*. I understand people despising the rape-revenge genre. I’m not a big fan of these movies myself. Nevertheless, there are a number of standouts, or at least movies that have gone on to develop cults. Think of The Last House on the Left and Ms. 45. Or all of the sequels there have been to I Spit on Your Grave (five, I think, starting from the 2010 remake). There are even people who find something in Baise-moi (not me).
*. That said, having seen most of these I’d have to say Revenge is my new favourite rape-revenge movie and the only one I feel like I could recommend to pretty much anyone. Whether it should have been this much fun is another question.

The King of Comedy (1982)

*. The King of Comedy was a movie that failed very badly at the box office. This shouldn’t have been that surprising. Even Martin Scorsese’s strongest critic-fans, big names like Pauline Kael and Roger Ebert, had major reservations. They found the movie an oddity, and uncomfortable.
*. Its reception makes me think of The Cable Guy (1996), another black comedy that seemed a little too black, or too close to home, when it came out. The Cable Guy made money (it starred Jim Carrey at the height of his celebrity), but I think the box office was still disappointing, and critics were put off.
*. Today the conventional view is that The King of Comedy (like The Cable Guy) was ahead of its time. Maybe, but we have to specify in what ways. The script by Paul Zimmerman had been kicking around for ten years (Dick Cavett was the model for Jerry Langford), and just as a satire on celebrity or the media I don’t think it was saying anything terribly new. Lauren Bacall had been stalked by a crazy fan just a couple of years earlier. But of course that was a slasher flick, and this was Scorsese.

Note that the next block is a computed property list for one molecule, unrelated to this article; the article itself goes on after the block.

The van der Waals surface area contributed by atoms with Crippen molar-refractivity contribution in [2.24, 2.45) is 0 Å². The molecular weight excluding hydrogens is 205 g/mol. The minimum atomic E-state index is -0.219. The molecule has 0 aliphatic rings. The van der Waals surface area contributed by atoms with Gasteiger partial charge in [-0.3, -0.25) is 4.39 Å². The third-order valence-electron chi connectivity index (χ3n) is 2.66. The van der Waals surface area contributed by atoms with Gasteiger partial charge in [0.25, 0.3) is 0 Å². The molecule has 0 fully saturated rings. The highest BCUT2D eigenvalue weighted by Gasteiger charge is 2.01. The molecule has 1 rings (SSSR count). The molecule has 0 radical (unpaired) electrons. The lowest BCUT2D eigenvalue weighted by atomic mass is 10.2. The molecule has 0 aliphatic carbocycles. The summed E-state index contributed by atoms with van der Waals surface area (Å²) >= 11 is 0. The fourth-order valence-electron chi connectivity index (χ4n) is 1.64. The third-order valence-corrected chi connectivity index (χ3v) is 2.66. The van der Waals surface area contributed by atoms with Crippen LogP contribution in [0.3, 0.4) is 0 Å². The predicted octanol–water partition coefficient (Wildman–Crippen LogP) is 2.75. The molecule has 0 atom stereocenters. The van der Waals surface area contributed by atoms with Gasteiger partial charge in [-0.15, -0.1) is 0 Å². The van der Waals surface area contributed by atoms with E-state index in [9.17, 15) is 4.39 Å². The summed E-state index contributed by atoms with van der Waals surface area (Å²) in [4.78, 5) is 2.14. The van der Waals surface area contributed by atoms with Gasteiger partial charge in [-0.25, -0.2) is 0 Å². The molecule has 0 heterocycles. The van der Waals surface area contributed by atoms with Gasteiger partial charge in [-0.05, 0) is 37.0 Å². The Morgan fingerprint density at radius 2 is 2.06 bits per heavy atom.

*. In the featurette included with the DVD release both Scorsese and Sandra Bernhard argue more for it being a movie that marked the end of something, a great period or golden age of America filmmaking, than being ahead of the curve. Bernhard: “I don’t think a film like The King of Comedy could be made today.”
*. Of course, in 2019 they did try to make a movie very much like it in Joker. But Joker is set in 1981, so is it of its time or does it harken back to a lost world?

*. I’ll pursue this a bit further. Here’s Roger Ebert: “This is a movie that seems ready to explode — but somehow it never does. . . . That lack of release disturbed me the fist time I saw The King of Comedy . . . I kept straining forward, waiting for the movie to let loose and it kept frustrating me. Maybe that was the idea. This is a movie about rejection, with a hero who never admits that he has been rejected and so there is neither comic nor tragic release — just the postponement of pain.”
*. Originally, Jerry Lewis had wanted the same kind of thing Ebert found missing, some more explosive catharsis. Lewis argued that Pupkin should have killed Jerry Langford at the end but Scorsese nixed the idea and Lewis was disappointed in the result, feeling the movie didn’t have a proper finish.
*. Joker would not be so discreet or ambiguous, erupting in a climax of individual and mass violence. Why? Because in 2019 perhaps we were all Arthur Fleck. In 1983 we most definitely weren’t all Rupert Pupkin. So in that sense at least we can say The King of Comedy was ahead of its time.
*. Rupert is not a gangster but one of Scorsese’s disturbed loners, men who don’t belong to any gang or community, or who even have girlfriends. Travis Bickle and Max Cady are the other two that come to mind. These people are very dangerous, existing outside of any socializing structures (however criminal those structures may be). Does Rupert even live with his mother? Or is that another part of his fantasy? Scorsese didn’t want audiences to be able to differentiate, any more than Rupert can. Without any social connections, unless you include the equally deranged Masha, Rupert is free to make up his own reality.